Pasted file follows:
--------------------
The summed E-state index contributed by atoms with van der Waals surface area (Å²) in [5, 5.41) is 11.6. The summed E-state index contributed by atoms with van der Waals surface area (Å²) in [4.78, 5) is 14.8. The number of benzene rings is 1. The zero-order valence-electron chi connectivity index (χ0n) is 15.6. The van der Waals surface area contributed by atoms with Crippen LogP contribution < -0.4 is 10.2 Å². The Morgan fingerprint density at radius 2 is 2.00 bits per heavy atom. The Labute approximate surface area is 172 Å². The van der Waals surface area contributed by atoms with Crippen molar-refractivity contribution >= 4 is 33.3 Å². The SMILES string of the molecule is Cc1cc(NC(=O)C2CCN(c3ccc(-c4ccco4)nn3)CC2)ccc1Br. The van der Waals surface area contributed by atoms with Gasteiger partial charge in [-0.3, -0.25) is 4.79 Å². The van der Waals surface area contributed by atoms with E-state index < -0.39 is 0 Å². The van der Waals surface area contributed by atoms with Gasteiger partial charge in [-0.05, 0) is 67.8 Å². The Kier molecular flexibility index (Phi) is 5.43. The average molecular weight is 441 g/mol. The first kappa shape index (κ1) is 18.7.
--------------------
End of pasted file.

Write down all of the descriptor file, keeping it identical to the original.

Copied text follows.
The summed E-state index contributed by atoms with van der Waals surface area (Å²) in [5, 5.41) is 11.6. The summed E-state index contributed by atoms with van der Waals surface area (Å²) in [4.78, 5) is 14.8. The number of benzene rings is 1. The zero-order valence-electron chi connectivity index (χ0n) is 15.6. The van der Waals surface area contributed by atoms with Crippen LogP contribution < -0.4 is 10.2 Å². The Morgan fingerprint density at radius 2 is 2.00 bits per heavy atom. The Labute approximate surface area is 172 Å². The van der Waals surface area contributed by atoms with Crippen molar-refractivity contribution >= 4 is 33.3 Å². The SMILES string of the molecule is Cc1cc(NC(=O)C2CCN(c3ccc(-c4ccco4)nn3)CC2)ccc1Br. The van der Waals surface area contributed by atoms with Gasteiger partial charge in [-0.3, -0.25) is 4.79 Å². The van der Waals surface area contributed by atoms with E-state index < -0.39 is 0 Å². The van der Waals surface area contributed by atoms with Gasteiger partial charge in [-0.05, 0) is 67.8 Å². The Kier molecular flexibility index (Phi) is 5.43. The average molecular weight is 441 g/mol. The first kappa shape index (κ1) is 18.7.